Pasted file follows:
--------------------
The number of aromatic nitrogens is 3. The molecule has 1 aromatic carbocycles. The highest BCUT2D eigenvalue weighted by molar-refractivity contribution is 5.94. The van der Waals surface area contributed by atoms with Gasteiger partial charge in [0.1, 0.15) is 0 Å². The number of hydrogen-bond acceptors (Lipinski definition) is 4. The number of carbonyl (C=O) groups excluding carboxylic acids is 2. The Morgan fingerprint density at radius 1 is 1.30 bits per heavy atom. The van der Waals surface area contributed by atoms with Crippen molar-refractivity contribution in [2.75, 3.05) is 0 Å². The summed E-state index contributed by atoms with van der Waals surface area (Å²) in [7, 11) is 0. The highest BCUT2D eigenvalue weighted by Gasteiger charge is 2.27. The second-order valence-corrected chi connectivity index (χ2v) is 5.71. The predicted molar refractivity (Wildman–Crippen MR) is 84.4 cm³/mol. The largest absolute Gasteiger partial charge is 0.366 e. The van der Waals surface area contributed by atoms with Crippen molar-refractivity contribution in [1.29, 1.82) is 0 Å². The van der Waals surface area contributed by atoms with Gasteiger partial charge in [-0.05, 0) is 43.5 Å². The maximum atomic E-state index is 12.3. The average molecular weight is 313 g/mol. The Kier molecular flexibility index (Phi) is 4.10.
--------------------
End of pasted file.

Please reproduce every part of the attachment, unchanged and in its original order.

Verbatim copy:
The number of aromatic nitrogens is 3. The molecule has 1 aromatic carbocycles. The highest BCUT2D eigenvalue weighted by molar-refractivity contribution is 5.94. The van der Waals surface area contributed by atoms with Gasteiger partial charge in [0.1, 0.15) is 0 Å². The number of hydrogen-bond acceptors (Lipinski definition) is 4. The number of carbonyl (C=O) groups excluding carboxylic acids is 2. The Morgan fingerprint density at radius 1 is 1.30 bits per heavy atom. The van der Waals surface area contributed by atoms with Crippen molar-refractivity contribution in [2.75, 3.05) is 0 Å². The summed E-state index contributed by atoms with van der Waals surface area (Å²) in [7, 11) is 0. The highest BCUT2D eigenvalue weighted by Gasteiger charge is 2.27. The second-order valence-corrected chi connectivity index (χ2v) is 5.71. The predicted molar refractivity (Wildman–Crippen MR) is 84.4 cm³/mol. The largest absolute Gasteiger partial charge is 0.366 e. The van der Waals surface area contributed by atoms with Crippen molar-refractivity contribution in [1.29, 1.82) is 0 Å². The van der Waals surface area contributed by atoms with Gasteiger partial charge in [-0.05, 0) is 43.5 Å². The maximum atomic E-state index is 12.3. The average molecular weight is 313 g/mol. The Kier molecular flexibility index (Phi) is 4.10.